My proposal is more of a sort of agricultural factory and the reestablishment of a type of tree that lost it's position as a major world forest possibly just because of the destructive forces of the ice age coming on. Growing trees commercially in Oregon is certainly a possibility and is happening mostly in the south western part of the state where the trees are deemed to be native. They are actually native but lost in many parts of the world and are very much worth re-indroduction. Certainly care has to be taken not to totally transform the landscape of parts of Europe and China but they would hardly be noticed from a distance even if they do rise to be 400 ft tall in places. There is an entire lost economy that would be of great benefit everywhere these would be re-introduced. Some areas would need to have a few test trees planted in advance before major planting programs. The trees can be purchased in vast numbers selected from the best stock of trees growing and can even be selected from different locations to suit variable climates in different new locations. The cost of seedling can be under a dollar each. Imagine growing $1 into a tree with enough wood in it to build a single family american style home in it in about 80 years. That might be a worthy investment compared to other types of long long term investments? Planting the trees a significant distance apart from 50-100 ft allows other agricultural uses and eventual firewood and mulch production after around 25 years so it is quite possible a fabulous investment growing them. If you compound $1 at a ten percent return over 100 years you get $13,780.61 as your return for that dollar. If these trees can be cut down in 100 years and yield $20,000 in lumber per tree (not sure they can but maybe?) then they are a much better investment than most industrial investments and that $20,000 may not include other economic benefits such as mulch, grazing of the land, other corps and firewood that can be harvested before 100 years passes. I really do recommend people consider redwood trees as a great future forest re-established from the past and as a sublime economic investment. Governments and farmers should consider investing. At that kind of rate of return over the long term it is worth paying $2 a tree or more actually. The better stock used and the better the horticultural advice taken in the beginning the better the long term rewards are. I am tempted to offer my services if anyone is actually interested overseas. I have learned growing my own redwood trees how to force feed them to get them growing even faster and how to establish them while young to nurture and protect them till they take off on their own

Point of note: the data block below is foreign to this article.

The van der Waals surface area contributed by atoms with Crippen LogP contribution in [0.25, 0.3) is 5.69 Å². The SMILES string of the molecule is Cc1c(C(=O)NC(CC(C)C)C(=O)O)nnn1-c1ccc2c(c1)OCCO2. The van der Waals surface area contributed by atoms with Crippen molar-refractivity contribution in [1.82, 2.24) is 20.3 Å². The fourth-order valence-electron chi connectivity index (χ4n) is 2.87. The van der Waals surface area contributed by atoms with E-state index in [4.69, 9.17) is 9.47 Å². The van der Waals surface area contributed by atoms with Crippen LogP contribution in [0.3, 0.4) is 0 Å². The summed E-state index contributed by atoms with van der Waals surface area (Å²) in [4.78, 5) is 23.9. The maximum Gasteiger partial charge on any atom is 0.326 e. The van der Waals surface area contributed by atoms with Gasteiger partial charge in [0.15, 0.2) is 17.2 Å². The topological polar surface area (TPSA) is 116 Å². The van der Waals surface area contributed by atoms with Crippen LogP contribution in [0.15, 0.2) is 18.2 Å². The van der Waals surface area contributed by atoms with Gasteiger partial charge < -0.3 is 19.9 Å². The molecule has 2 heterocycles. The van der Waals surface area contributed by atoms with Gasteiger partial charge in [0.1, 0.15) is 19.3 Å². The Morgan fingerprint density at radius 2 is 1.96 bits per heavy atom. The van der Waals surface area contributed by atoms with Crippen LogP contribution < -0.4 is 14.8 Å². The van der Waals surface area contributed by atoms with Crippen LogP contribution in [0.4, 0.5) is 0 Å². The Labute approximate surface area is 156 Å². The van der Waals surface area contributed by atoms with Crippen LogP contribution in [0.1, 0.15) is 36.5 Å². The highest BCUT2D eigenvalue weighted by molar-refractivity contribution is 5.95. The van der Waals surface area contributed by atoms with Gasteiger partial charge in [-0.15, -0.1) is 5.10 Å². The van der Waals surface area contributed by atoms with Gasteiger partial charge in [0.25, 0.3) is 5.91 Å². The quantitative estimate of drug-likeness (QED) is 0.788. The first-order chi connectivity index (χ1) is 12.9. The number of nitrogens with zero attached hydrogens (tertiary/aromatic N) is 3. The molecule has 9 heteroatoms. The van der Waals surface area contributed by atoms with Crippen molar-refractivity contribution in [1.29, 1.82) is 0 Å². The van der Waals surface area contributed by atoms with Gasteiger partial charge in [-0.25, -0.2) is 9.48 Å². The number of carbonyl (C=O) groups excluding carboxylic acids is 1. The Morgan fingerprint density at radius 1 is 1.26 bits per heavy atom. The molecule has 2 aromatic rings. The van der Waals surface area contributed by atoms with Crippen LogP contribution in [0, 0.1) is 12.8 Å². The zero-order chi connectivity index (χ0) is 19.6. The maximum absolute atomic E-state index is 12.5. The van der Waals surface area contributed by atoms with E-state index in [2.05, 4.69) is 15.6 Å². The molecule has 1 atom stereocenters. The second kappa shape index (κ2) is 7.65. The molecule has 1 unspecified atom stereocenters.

Redwood trees are not the only trees I have worked with but they are one of my favorite one. There are other excellent American trees worth planting overseas. Apparently the Douglas Fir Tree does exceptionally well in forests as far east as Germany. The full potential of Redwood trees is really something worth trying because they historically, in prehistoric times were a major forest tree around the world. Few trees grow as tall or wide as fast with a huge life span ahead of them.